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Since 1732, the Redemptorists — a congregation of missionary priests and brothers — have followed in Jesus’ footsteps, preaching the Word and serving the poor and most abandoned.
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Monthly Archives: April 2008
Thursday

Redemptorist Father John J. Ryan, who served in Puerto Rico for nearly a quarter of a century, died at St. John Neumann Residence in Saratoga Springs, NY, on Thursday, April 17. He was 80 years old. The Funeral Mass for the Boston native was offered April 22 at the Basilica of Our Lady of Perpetual Help (MissionChurch) in Boston, where Father Ryan had been serving since 1989. Burial was in the Redemptorist cemetery in Boston.

The son of Patrick and Elizabeth Fitzgerald Ryan, he was born Nov. 21, 1927; he and his five sisters were raised in Our Lady of Perpetual Help Parish. From the time he was old enough to serve at the altar, he knew he wanted to be a priest and, after finishing grammar school, he was accepted at the Redemptorist seminary in North East, PA. He spent his novitiate year in Ilchester, MD, made his first profession of vows in 1948 and his final profession in 1951. After completing his studies at Mount St. Alphonsus in Esopus, NY, he was ordained to the priesthood on June 21, 1953.

Like many of his confreres at the time, Father Ryan’s first assignments were overseas, in his case, to Puerto Rico. He was sent to Guayama in 1955 and was named rector at Aguas Buenas in 1964. His next assignment was as rector back in Aguas Buenas. In 1972, he was chosen to serve as Baltimore Provincial Consultor and Assistant Procurator and so moved to the Redemptorist Provincial Residence in Brooklyn. He resigned from those positions and, in 1976, officially transferred to the then Vice Province of San Juan, serving again in Guayama. In 1979 he was assigned to Fajardo.

When Redemptorist Father Felipe Santiago learned of Father Ryan’s death, he recalled his days in Puerto Rico, describing his confrere as "one of those great Redemptorists that make a path in our presence in the Caribbean." When Father Santiago was growing up in Guayama, he found the missionary to be a great preacher: "The message of Jesus as Redeemer was proclaimed to the people in that temple through his deep, strong and clear voice with compassion and joy. You could see in the eyes of the people the reaction to the message that was proclaimed; their hearts were inflamed as Jesus was made present in their lives."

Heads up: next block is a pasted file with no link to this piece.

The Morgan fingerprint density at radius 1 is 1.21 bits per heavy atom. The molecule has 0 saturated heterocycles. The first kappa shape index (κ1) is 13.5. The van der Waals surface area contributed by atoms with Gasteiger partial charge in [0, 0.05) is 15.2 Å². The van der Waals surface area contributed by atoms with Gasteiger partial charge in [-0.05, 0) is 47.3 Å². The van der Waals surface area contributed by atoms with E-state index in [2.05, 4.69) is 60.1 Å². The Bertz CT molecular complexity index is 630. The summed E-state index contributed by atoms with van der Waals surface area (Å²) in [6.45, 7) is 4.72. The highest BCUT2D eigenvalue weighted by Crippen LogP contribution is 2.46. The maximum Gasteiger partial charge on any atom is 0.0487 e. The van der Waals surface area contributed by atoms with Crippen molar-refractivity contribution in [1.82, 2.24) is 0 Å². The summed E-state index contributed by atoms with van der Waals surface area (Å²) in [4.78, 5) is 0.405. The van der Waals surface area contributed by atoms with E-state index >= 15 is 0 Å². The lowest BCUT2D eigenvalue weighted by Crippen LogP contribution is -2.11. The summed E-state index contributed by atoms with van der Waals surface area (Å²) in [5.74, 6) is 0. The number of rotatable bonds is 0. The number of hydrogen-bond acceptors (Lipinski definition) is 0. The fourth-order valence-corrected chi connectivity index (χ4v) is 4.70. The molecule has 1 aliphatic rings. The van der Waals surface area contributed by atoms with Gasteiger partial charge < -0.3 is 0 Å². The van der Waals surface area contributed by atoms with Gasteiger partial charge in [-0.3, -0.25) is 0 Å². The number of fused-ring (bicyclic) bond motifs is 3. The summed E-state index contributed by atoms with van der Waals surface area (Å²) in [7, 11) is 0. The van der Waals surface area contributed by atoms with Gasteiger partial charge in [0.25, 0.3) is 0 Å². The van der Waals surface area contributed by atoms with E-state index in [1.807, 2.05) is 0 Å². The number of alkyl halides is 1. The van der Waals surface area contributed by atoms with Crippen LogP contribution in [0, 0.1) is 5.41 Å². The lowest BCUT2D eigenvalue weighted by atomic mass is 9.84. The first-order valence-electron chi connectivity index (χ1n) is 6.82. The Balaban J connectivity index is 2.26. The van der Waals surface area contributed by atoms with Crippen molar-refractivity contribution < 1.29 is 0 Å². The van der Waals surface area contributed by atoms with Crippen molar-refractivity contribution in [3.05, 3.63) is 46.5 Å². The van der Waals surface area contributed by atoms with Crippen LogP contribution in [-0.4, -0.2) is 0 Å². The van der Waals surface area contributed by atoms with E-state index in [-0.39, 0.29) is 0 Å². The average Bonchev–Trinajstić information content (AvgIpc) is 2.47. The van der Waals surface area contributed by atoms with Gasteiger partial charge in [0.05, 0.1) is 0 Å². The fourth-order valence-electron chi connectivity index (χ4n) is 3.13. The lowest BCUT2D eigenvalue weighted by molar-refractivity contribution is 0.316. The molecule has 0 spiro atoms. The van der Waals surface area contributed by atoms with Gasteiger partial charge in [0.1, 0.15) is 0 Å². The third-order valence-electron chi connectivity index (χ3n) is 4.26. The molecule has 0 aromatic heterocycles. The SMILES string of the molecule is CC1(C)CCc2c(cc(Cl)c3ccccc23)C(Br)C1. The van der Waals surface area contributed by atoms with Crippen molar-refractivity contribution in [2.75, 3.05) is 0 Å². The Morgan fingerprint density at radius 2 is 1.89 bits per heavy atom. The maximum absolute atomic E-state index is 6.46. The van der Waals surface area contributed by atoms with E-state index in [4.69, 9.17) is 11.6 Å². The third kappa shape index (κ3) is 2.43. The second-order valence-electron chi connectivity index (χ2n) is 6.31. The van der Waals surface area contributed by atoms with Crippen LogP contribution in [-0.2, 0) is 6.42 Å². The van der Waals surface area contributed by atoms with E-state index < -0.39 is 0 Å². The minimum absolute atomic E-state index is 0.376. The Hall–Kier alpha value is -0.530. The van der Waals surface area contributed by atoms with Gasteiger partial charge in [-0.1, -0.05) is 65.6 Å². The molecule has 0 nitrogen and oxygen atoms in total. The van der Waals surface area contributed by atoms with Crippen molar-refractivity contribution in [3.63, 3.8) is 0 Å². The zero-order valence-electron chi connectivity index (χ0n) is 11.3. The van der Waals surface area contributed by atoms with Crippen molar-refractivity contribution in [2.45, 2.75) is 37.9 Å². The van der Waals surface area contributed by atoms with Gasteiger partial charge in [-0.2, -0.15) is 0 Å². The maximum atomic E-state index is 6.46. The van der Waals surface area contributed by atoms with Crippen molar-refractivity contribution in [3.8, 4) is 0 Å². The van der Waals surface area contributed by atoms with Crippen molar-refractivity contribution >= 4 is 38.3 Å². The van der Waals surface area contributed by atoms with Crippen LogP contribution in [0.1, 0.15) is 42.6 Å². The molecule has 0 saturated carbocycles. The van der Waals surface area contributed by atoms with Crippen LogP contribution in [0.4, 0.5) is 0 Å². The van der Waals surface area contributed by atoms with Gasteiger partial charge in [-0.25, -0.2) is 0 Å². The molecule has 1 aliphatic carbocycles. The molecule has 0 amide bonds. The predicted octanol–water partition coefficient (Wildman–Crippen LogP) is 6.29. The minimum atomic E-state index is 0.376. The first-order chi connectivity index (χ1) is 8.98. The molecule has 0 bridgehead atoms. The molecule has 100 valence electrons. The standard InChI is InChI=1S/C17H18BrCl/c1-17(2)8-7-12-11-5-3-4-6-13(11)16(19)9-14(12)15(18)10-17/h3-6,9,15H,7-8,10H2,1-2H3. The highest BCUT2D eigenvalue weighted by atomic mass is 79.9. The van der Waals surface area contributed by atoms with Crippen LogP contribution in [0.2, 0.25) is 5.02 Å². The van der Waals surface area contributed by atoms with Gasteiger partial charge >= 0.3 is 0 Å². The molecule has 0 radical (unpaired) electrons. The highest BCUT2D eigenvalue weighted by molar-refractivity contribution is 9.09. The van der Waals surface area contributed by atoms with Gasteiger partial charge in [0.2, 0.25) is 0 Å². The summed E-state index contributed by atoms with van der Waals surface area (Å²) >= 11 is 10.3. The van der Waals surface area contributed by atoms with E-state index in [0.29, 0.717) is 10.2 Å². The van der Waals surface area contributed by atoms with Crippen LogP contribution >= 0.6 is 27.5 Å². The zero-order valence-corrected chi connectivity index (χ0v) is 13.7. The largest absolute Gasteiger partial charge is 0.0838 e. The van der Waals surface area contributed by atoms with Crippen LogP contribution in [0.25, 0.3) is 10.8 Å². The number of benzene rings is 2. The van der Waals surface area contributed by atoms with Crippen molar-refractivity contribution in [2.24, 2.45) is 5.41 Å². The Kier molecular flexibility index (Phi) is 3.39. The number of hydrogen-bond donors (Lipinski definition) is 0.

Father Ryan returned to Boston in 1981, serving at Mission Church for the next three years. He then was assigned to the Redemptorist seminary in Suffield, CT. In 1988, he went to Immaculate Conception Church in the Bronx and the following year he returned to Boston, where he served as a hospital chaplain. He also directed the Archdiocese of Boston’s Cursillo Movement for Spanish-speaking Catholics. "John was excellent in Spanish and they had great confidence in him," said his confrere, Father John Devin. "He also was a favorite at the hospital."

Father Thomas Travers, a former Vice Provincial of San Juan, said Father Ryan will long be remembered by the people of Aguas Buenas: "When he was rector there, he took on a project to knock down a little wooden church and built in its place a glorious modern church. The chapel had held about 200; the new church could seat around 500 people." What is more remarkable, Father Travers said, "is that he raised the money locally, from a small base in a poor town." He succeeded in this because he developed very good relationships with the laity and encouraged them to work together, Father Travers added.

When it came to managing money, as Procurator in San Juan, Assistant Procurator for Baltimore, or as a parish rector, Father Ryan was "very methodical and exacting with all the church books," said Father Lawrence Lover. Within the Redemptorist community, "he was a good, cooperative confrere whom anyone could ask for help," Father Lover added. "He was quiet and shy at times, but had a good sense of humor and could laugh at himself." Father Lover, who himself served in the Provincial Government and now is Baltimore’s canon lawyer, noted that Father Joseph Kerins chose Father Ryan as his consultor because "he was very honest and up-front so you always knew what John’s opinion was; he was a very capable fellow."

Having gotten to know Father Ryan in Boston during his own assignment there, Father Michael Hopkins said he was a wonderful minister of the house – kind, helpful and attentive to the confreres’ needs and preferences. Even in the midst of Boston’s "Big Dig," a years-long project that rerouted Interstate 93 through the center of the city, Father Ryan would offer to drive confreres to or from Logan Airport, an offer that went way beyond anyone’s reasonable expectations, Father Hopkins added. Father Ryan is survived by four of his sisters: Eileen M Ryan and Louise Ryan Lynch, both of Massachusetts, and School Sisters of Notre Dame M. Elizabeth Ryan and Patricia Ryan, both in Wilton, CT. He is predeceased by his sister, Sister Geraldine Ryan, SSND.

 

Rev. John Ryan C.Ss.R.

  • Born: November 21, 1927
  • Professed: August 2, 1948
  • Ordained: June 21, 1953
  • Died: April 17, 2008

 

Services

Sunday

After many years of suffering from various illnesses, Redemptorist Father William (Dick) Bonner died Sunday, April 13, at Lenox Hill Hospital in New York. He was 73 years old.